Officina+39, Managing director
Andrea Venier
Officina+39, Managing director

Overview

Officina+39 managing director Andrea Venier is rethinking the way brands use textile waste.

Deep Dive

Coming from a long line of textile professionals, Officina+39 managing director Andrea Venier grew up in Biella, one of Italy’s most famous fashion hubs. He studied chemical textiles before joining the family business and ultimately starting his own company, Officina+39, in 2007.

The chemical company is the product of an entirely new focus: technology. Through Officina+39, Venier and his team have worked to develop new processes to dye denim and other fabrics in a way that’s less taxing on the environment. One of its biggest breakthroughs so far, Recyrom, arrived in 2016. The patented technology uses 100 percent recycled materials to create long-lasting colors with an on-trend washed-out look.


Why are you drawn to the business of denim?

Denim will never go out of fashion. But a big change is coming, and personally, I like the challenge that presents in the denim industry. For a chemical company like us, this means huge R&D opportunities to replace old practices with better and greener investments. At Officina+39, we like the idea that we can continue to contribute to the aesthetics, and therefore the legend of denim, in increasingly sustainable ways.

What challenges lie ahead for the denim sector?

More than ever, consumers are mindful and informed about sustainability. We can all see a changing perspective on value. The big challenge for the denim sector is to renovate the fashion industry into a transparent, responsible and sustainable system that celebrates the stories, the people and the resources behind each pair of jeans. For this reason, we created our “Trustainable” program, which offers workshops to denim professionals—hands-on experiences with better chemistry and dyestuffs.

What’s the best piece of advice you’ve received?

The best piece of advice actually came indirectly from my grandfathers long ago— they were both in the textile industry. As the creative director of a major fashion house, my maternal grandfather taught me the true meaning of creating beauty. My paternal grandfather was a tailor. He taught me about quality and patience. I can remember tailoring a complete suit from scratch: measuring, cutting the pattern out from paper, using the best wool, doing the refitting. The whole process took about three weeks. It showed me the value of quality, being serious and having respect for where you are living. I learned that good things take time.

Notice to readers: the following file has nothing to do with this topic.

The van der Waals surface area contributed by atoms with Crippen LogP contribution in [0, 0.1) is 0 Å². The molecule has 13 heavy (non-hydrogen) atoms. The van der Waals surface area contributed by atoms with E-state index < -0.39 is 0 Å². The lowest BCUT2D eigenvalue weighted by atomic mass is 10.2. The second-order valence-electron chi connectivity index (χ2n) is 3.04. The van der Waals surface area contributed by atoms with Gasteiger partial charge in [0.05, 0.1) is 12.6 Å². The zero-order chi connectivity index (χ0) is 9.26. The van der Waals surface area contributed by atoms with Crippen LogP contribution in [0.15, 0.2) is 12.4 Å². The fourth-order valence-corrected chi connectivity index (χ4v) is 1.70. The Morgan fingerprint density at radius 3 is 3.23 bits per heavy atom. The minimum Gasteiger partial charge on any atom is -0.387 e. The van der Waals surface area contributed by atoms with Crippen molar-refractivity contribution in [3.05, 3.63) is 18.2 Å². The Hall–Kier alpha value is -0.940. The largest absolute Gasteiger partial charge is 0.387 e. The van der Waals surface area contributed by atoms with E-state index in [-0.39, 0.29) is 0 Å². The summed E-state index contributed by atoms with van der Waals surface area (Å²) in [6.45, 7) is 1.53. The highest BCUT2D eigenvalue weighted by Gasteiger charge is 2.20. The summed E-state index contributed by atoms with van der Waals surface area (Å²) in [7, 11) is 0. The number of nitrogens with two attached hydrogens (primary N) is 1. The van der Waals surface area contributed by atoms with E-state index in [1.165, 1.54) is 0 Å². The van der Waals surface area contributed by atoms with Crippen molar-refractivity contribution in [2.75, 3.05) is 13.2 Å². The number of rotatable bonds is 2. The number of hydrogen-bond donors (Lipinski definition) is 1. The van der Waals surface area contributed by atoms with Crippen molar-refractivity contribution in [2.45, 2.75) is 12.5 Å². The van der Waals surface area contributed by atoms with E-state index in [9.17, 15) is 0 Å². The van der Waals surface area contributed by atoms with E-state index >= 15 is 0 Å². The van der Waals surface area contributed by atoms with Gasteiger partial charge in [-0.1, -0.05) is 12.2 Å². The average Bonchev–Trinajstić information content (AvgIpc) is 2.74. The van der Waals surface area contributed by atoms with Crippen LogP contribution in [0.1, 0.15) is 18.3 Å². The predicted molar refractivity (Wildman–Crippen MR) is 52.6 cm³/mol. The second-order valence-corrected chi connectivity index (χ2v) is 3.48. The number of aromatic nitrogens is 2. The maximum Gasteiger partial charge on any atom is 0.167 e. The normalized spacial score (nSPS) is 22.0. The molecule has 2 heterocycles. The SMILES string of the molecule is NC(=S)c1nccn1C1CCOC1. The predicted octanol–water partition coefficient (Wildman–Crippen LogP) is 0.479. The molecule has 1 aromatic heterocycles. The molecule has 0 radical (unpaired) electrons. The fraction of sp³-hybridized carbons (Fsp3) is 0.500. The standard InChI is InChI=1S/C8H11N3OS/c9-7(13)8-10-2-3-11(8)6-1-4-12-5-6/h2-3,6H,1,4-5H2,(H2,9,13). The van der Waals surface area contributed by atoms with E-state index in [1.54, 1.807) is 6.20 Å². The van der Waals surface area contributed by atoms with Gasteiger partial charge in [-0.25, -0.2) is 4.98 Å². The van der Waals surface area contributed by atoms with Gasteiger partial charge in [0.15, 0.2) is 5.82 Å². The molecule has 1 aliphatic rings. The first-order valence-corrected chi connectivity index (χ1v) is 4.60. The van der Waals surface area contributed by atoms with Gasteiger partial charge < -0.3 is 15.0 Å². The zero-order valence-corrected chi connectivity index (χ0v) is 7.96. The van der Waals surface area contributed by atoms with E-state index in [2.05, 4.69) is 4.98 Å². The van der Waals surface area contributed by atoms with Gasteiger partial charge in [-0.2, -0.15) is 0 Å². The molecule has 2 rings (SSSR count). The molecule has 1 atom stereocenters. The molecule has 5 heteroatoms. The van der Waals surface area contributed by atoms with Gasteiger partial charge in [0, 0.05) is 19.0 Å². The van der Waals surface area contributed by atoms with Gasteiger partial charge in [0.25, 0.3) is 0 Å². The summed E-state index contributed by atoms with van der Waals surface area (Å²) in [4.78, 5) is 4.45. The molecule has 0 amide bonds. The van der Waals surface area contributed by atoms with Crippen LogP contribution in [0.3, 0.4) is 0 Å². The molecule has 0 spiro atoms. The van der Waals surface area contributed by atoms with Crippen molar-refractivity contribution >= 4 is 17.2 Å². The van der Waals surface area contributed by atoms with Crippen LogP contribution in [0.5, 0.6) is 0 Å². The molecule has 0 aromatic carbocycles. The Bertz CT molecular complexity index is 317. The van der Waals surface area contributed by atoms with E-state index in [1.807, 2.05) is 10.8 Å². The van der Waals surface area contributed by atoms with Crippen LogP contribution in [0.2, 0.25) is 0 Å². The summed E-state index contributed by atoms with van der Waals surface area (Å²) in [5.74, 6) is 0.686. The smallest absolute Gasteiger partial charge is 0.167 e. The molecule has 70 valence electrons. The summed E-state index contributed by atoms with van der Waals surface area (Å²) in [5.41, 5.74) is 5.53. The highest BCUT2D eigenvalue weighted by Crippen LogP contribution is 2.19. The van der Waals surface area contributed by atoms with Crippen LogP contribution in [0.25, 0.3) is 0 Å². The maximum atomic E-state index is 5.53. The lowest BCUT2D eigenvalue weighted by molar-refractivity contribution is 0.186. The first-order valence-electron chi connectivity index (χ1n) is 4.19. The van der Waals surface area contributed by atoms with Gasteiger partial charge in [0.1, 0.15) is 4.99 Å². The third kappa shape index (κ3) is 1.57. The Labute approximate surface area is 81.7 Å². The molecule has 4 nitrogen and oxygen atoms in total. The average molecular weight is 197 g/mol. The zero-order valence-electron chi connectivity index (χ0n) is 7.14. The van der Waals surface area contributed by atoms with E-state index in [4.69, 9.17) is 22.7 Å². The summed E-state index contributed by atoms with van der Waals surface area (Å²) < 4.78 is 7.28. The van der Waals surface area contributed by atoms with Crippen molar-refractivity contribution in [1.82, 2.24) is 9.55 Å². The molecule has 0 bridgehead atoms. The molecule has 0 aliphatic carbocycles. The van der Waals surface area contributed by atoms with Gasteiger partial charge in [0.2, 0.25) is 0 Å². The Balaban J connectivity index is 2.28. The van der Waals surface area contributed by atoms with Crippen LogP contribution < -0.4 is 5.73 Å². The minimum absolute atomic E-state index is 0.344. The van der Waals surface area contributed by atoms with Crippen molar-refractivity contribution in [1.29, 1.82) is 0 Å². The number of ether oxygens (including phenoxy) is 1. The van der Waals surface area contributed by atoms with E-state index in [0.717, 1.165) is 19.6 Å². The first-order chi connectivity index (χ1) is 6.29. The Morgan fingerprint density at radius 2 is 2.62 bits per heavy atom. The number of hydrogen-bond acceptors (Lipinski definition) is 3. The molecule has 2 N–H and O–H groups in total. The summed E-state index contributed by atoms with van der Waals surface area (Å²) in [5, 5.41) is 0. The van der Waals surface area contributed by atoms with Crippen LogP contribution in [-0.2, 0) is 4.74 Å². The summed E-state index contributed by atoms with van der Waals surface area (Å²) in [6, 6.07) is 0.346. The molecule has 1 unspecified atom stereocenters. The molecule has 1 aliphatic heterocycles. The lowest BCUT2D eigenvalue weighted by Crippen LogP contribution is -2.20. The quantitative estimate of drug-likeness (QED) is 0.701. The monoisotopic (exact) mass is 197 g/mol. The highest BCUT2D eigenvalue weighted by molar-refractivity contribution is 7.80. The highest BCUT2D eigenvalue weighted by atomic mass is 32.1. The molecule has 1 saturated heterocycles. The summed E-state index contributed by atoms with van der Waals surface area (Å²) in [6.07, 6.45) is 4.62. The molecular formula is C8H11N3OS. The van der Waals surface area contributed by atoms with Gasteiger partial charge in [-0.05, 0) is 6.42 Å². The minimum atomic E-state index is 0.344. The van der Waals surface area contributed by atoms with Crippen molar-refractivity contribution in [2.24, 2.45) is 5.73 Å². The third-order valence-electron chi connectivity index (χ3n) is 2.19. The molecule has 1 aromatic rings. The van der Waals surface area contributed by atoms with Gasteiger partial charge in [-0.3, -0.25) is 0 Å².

What can other industries learn from the denim sector?

The denim sector is considered one of the most polluting industries. I think manufacturers and chemical companies are taking the lead in innovation, and demonstrate a lot of courage both from the technological side, as well from a transparency point of view. We’re at the beginning of this journey, a lot more must be done in the future, but what’s been happening over the last five years really is encouraging.

What’s exciting you about denim in 2019?  

That’s simple: The replacement of potassium permanganate. In 2019, we’re seeing that brands are seriously starting to adopt new technologies to replace the chemical for the first time. It’s really a fundamental step forward, from talking to doing. Many brands still have to follow, and I really hope that in 2020 we will see an important acceleration in the use of the new technologies already developed, in order to obtain a greener denim sector.


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